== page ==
Of those, there were a huge variety; many of which were not even Mono-White.

Some decks were all sweepers with every variety of Vanquish the Horde and Farewell; using cards like Union of the Third Path to bridge the early and end games. Others were full of creatures themselves, re-buying Spirited Companion with a variety of other White permanents. Sometimes creatures; sometimes sometimes creatures if you know you know.

You can't really comprehend just how far a range Spirited Companion spanned in Standard until you look at Autumn's Top 8 deck from the spring of 2023:

This deck durdled with small value plays and a little point removal for six or so turns until... Bang! Breach the Multiverse. The opponent might not even see it coming. Raffine's Tower cycled and the second Black might come from Reckoner Bankbuster in a roundabout way.

Spirited Companion - though not a four-of in this particular list - is emblematic of the kinds of cards that Autumn wanted to get to that Breach end game. Help me draw into more lands; keep me alive by blocking. Good doggie.

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Number Two

Kumano Faces Kakkazan // Etching of Kumano

What can I say about the best 1-drop that they've given the color red since Jackal Pup? Okay, since Monastery Swiftspear?

This card is kind of single-minded... Far less flexible than every other card in this list; but it makes the next-to-top spot on sheer ubiquity. Every Red (and most r-w and r-g) Standard and Pioneer beatdown decks love to start on it.

It is like a cheaper Viashino Pyromancer that is odd casting cost but also a persistent Giant Growth; and by the way it's a 2/2 for r if you're a little patient.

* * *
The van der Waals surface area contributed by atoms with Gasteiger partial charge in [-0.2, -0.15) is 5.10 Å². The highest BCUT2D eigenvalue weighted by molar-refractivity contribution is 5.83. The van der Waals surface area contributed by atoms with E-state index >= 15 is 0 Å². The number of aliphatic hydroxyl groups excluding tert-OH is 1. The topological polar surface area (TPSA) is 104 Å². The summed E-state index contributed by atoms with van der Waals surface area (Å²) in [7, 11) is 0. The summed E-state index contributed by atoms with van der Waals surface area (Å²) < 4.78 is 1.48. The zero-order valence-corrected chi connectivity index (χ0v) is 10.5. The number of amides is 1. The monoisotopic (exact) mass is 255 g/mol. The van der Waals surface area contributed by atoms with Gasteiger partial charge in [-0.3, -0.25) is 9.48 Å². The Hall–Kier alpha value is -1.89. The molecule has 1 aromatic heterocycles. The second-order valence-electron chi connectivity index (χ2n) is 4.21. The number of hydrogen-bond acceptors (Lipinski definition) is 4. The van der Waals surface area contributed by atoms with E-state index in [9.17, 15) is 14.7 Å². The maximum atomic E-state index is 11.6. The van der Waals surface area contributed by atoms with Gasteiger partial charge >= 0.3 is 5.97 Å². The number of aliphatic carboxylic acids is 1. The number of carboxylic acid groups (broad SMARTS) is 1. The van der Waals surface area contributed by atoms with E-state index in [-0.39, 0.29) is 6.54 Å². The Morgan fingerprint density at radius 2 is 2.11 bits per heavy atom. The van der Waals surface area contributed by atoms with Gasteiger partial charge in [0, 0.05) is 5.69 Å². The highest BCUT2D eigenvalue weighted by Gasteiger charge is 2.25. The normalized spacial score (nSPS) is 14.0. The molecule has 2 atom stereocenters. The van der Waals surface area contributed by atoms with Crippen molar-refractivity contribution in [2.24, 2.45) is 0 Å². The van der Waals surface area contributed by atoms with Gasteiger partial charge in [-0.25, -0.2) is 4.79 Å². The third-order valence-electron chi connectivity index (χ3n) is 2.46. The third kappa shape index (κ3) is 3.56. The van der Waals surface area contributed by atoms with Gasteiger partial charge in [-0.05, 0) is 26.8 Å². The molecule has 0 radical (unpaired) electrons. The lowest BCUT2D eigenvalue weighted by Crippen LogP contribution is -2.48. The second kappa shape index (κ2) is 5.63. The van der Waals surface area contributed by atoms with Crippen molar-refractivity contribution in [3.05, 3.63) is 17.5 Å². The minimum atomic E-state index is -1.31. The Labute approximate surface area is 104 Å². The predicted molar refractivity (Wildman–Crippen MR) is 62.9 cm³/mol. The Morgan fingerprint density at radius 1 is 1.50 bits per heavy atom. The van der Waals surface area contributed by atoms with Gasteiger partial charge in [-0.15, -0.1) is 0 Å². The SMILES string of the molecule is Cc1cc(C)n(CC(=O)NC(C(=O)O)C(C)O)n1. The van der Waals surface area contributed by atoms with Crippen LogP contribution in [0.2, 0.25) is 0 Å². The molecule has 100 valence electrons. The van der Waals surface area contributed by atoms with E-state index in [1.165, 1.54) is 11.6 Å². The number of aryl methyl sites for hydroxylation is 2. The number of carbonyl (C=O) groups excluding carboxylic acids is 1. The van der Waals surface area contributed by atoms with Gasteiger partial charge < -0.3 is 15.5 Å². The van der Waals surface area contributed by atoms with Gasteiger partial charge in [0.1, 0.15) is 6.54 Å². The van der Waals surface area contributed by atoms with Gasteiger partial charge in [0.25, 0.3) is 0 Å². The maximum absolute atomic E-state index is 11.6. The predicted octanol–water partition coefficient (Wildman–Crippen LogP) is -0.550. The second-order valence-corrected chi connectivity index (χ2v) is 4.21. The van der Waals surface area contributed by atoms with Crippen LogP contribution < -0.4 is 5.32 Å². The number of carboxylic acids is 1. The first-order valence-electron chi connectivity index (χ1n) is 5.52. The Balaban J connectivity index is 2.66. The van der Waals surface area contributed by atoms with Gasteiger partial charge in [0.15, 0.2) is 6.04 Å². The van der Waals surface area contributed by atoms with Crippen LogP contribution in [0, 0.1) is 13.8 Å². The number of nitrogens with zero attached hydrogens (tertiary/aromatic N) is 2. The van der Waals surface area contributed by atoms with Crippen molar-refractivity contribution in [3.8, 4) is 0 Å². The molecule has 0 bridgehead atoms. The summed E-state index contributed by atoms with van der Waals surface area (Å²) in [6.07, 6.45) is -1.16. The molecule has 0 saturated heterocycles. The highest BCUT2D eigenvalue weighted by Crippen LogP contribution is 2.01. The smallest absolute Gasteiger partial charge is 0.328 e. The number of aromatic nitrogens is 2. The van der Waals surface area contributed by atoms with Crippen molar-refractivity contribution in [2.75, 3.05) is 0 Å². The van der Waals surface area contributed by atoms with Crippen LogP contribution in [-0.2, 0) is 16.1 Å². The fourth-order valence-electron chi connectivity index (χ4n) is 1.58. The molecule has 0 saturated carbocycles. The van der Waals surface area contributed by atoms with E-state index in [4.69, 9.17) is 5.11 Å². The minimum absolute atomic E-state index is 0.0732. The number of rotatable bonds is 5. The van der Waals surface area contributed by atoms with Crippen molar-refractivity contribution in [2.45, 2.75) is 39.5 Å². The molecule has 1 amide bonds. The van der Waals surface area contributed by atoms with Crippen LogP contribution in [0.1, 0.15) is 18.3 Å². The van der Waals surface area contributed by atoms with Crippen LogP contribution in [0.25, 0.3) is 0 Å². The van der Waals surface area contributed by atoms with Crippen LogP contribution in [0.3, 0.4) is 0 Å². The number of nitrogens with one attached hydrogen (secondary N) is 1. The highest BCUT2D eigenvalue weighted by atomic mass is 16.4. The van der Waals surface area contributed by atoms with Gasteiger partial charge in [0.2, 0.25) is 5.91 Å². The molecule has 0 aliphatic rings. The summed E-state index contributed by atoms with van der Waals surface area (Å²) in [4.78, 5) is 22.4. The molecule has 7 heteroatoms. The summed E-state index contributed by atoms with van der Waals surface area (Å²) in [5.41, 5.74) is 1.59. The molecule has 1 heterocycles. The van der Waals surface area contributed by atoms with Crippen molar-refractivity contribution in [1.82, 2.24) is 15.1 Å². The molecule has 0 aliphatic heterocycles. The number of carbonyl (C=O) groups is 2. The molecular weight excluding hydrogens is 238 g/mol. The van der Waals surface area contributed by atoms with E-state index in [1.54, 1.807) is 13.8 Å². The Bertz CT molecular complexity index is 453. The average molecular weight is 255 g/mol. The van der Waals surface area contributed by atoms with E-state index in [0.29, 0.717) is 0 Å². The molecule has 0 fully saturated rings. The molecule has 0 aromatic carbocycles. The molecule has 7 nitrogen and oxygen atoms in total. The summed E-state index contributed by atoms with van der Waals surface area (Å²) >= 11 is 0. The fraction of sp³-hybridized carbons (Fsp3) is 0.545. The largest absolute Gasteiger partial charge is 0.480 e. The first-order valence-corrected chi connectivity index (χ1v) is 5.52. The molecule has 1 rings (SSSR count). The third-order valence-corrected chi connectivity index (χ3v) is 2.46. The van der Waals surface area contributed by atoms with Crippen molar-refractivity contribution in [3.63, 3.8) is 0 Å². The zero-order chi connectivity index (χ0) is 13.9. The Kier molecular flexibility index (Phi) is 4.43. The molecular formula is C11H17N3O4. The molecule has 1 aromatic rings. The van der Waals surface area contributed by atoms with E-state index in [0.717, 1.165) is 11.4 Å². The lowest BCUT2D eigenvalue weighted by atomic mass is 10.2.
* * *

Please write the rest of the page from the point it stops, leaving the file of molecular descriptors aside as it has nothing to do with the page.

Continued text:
Just one of many wonderful and performing builds:

Number One

Fable of the Mirror-Breaker // Reflection of Kiki-Jiki

Was there ever any doubt who would come in #1?

Fable of the Mirror-Breaker // Reflection of Kiki-Jiki has been great in basically every format; and won consecutive Pro Tours in 2023 on the way to being banned in Standard.

The card is hyper efficient in an obvious way. It makes two 2/2 creatures for three mana. In that sense it's kind of like a weird Stupor that forces the opponent to use two cards... Unless they want to be overwhelmed.

The problem is that each of its 2/2s is much more powerful than a vanilla Grey Ogre; either can take over the game by itself, and both are wild in the right shells.

In this Pro Tour winner we see Fable of the Mirror-Breaker in its intuitive context. With tons of point removal, Nathan could force through the original Goblin token to generate lots of Treasures to help get out Chandra, or make the heavy black of Invoke Despair easier to bear.

This very different Pro Tour winner showcases Fable in all its glory.

Reid used every part of a complicated card to great effect. In its fail state, Fable of the Mirror-Breaker could be "regular" ... getting in for damage or producing value. But it was so much more here. Chapter II has greater context in a combo deck. Reid could get rid of weak cards and dig to his Indomitable Creativity.

If he needed fodder for that Creativity, Fable's Goblin token was there for him.

Soon between the various Clue and Treasure makers, Reid could make a Xenagos and a Worldspine Wurm and smash the opponent in a single attack!